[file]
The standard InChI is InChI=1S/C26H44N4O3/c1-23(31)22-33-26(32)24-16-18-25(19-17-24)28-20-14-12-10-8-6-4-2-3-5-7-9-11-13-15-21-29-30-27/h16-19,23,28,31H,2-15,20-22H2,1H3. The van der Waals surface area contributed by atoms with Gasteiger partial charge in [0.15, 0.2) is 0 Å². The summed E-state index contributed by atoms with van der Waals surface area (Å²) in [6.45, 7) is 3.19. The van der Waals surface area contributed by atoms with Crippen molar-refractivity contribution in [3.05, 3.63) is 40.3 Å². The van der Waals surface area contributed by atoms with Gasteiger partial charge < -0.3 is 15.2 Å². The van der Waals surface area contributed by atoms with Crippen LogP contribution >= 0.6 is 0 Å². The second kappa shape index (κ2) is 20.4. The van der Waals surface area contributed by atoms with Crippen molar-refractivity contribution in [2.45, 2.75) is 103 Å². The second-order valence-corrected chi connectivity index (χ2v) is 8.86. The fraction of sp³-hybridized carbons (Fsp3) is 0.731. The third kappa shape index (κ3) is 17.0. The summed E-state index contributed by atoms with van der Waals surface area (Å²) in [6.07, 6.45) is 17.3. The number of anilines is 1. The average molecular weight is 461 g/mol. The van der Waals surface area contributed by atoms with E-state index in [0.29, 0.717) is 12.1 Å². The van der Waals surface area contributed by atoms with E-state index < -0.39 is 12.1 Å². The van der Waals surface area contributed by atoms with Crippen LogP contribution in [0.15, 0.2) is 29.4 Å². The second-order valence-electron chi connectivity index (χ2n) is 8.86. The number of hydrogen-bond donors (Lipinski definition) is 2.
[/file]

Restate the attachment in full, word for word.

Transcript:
The standard InChI is InChI=1S/C26H44N4O3/c1-23(31)22-33-26(32)24-16-18-25(19-17-24)28-20-14-12-10-8-6-4-2-3-5-7-9-11-13-15-21-29-30-27/h16-19,23,28,31H,2-15,20-22H2,1H3. The van der Waals surface area contributed by atoms with Gasteiger partial charge in [0.15, 0.2) is 0 Å². The summed E-state index contributed by atoms with van der Waals surface area (Å²) in [6.45, 7) is 3.19. The van der Waals surface area contributed by atoms with Crippen molar-refractivity contribution in [3.05, 3.63) is 40.3 Å². The van der Waals surface area contributed by atoms with Gasteiger partial charge < -0.3 is 15.2 Å². The van der Waals surface area contributed by atoms with Crippen LogP contribution >= 0.6 is 0 Å². The second kappa shape index (κ2) is 20.4. The van der Waals surface area contributed by atoms with Crippen molar-refractivity contribution in [2.45, 2.75) is 103 Å². The second-order valence-corrected chi connectivity index (χ2v) is 8.86. The fraction of sp³-hybridized carbons (Fsp3) is 0.731. The third kappa shape index (κ3) is 17.0. The summed E-state index contributed by atoms with van der Waals surface area (Å²) in [6.07, 6.45) is 17.3. The number of anilines is 1. The average molecular weight is 461 g/mol. The van der Waals surface area contributed by atoms with E-state index in [0.29, 0.717) is 12.1 Å². The van der Waals surface area contributed by atoms with E-state index < -0.39 is 12.1 Å². The van der Waals surface area contributed by atoms with Crippen LogP contribution in [0.15, 0.2) is 29.4 Å². The second-order valence-electron chi connectivity index (χ2n) is 8.86. The number of hydrogen-bond donors (Lipinski definition) is 2.